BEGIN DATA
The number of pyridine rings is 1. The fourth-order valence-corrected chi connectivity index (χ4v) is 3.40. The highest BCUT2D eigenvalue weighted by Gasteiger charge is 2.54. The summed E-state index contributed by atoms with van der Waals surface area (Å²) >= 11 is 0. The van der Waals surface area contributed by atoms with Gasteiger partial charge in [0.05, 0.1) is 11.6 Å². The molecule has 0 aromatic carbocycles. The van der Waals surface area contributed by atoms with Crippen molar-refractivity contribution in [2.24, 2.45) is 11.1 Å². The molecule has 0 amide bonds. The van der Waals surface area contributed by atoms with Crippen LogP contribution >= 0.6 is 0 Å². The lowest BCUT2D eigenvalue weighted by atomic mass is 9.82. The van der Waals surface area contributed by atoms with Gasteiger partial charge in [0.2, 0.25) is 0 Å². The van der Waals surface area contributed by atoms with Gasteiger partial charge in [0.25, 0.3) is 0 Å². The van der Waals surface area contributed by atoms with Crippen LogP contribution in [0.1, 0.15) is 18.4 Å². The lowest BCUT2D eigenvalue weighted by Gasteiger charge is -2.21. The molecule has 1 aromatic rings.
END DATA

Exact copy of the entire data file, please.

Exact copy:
The number of pyridine rings is 1. The fourth-order valence-corrected chi connectivity index (χ4v) is 3.40. The highest BCUT2D eigenvalue weighted by Gasteiger charge is 2.54. The summed E-state index contributed by atoms with van der Waals surface area (Å²) >= 11 is 0. The van der Waals surface area contributed by atoms with Gasteiger partial charge in [0.05, 0.1) is 11.6 Å². The molecule has 0 aromatic carbocycles. The van der Waals surface area contributed by atoms with Crippen molar-refractivity contribution in [2.24, 2.45) is 11.1 Å². The molecule has 0 amide bonds. The van der Waals surface area contributed by atoms with Crippen LogP contribution >= 0.6 is 0 Å². The lowest BCUT2D eigenvalue weighted by atomic mass is 9.82. The van der Waals surface area contributed by atoms with Gasteiger partial charge in [0.2, 0.25) is 0 Å². The van der Waals surface area contributed by atoms with Gasteiger partial charge in [0.25, 0.3) is 0 Å². The van der Waals surface area contributed by atoms with Crippen LogP contribution in [0.1, 0.15) is 18.4 Å². The lowest BCUT2D eigenvalue weighted by Gasteiger charge is -2.21. The molecule has 1 aromatic rings.